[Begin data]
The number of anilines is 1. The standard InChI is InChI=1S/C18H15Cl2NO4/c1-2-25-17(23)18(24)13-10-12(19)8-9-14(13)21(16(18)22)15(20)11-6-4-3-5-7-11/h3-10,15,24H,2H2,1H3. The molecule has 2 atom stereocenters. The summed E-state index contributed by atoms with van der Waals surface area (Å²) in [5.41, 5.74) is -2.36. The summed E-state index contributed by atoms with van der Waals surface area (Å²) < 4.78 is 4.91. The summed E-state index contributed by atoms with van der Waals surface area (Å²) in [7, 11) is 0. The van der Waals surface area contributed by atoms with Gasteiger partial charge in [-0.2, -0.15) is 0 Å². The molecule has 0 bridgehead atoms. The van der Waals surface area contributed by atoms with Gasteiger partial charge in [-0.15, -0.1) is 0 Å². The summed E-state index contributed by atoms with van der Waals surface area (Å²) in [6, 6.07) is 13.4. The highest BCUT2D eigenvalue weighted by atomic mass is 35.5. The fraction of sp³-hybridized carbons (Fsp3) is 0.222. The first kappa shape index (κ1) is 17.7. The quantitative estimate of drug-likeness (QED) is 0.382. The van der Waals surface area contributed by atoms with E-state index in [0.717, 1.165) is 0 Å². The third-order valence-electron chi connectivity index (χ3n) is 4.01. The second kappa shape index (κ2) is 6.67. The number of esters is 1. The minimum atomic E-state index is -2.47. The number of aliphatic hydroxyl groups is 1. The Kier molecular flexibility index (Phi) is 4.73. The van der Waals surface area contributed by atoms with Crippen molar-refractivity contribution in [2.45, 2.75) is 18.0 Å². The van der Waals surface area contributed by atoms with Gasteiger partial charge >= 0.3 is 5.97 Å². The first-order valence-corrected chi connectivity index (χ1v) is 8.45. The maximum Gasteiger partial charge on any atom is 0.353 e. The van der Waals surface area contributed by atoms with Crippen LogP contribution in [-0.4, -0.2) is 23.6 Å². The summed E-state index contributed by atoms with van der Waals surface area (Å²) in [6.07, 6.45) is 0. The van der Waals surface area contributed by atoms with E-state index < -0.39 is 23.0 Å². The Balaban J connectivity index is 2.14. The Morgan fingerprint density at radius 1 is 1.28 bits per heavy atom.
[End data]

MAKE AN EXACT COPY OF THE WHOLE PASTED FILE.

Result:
The number of anilines is 1. The standard InChI is InChI=1S/C18H15Cl2NO4/c1-2-25-17(23)18(24)13-10-12(19)8-9-14(13)21(16(18)22)15(20)11-6-4-3-5-7-11/h3-10,15,24H,2H2,1H3. The molecule has 2 atom stereocenters. The summed E-state index contributed by atoms with van der Waals surface area (Å²) in [5.41, 5.74) is -2.36. The summed E-state index contributed by atoms with van der Waals surface area (Å²) < 4.78 is 4.91. The summed E-state index contributed by atoms with van der Waals surface area (Å²) in [7, 11) is 0. The van der Waals surface area contributed by atoms with Gasteiger partial charge in [-0.2, -0.15) is 0 Å². The molecule has 0 bridgehead atoms. The van der Waals surface area contributed by atoms with Gasteiger partial charge in [-0.15, -0.1) is 0 Å². The summed E-state index contributed by atoms with van der Waals surface area (Å²) in [6, 6.07) is 13.4. The highest BCUT2D eigenvalue weighted by atomic mass is 35.5. The fraction of sp³-hybridized carbons (Fsp3) is 0.222. The first kappa shape index (κ1) is 17.7. The quantitative estimate of drug-likeness (QED) is 0.382. The van der Waals surface area contributed by atoms with E-state index in [0.717, 1.165) is 0 Å². The third-order valence-electron chi connectivity index (χ3n) is 4.01. The second kappa shape index (κ2) is 6.67. The number of esters is 1. The minimum atomic E-state index is -2.47. The number of aliphatic hydroxyl groups is 1. The Kier molecular flexibility index (Phi) is 4.73. The van der Waals surface area contributed by atoms with Crippen molar-refractivity contribution in [2.45, 2.75) is 18.0 Å². The van der Waals surface area contributed by atoms with Gasteiger partial charge >= 0.3 is 5.97 Å². The first-order valence-corrected chi connectivity index (χ1v) is 8.45. The maximum Gasteiger partial charge on any atom is 0.353 e. The van der Waals surface area contributed by atoms with Crippen LogP contribution in [-0.4, -0.2) is 23.6 Å². The summed E-state index contributed by atoms with van der Waals surface area (Å²) in [6.07, 6.45) is 0. The van der Waals surface area contributed by atoms with E-state index < -0.39 is 23.0 Å². The Balaban J connectivity index is 2.14. The Morgan fingerprint density at radius 1 is 1.28 bits per heavy atom.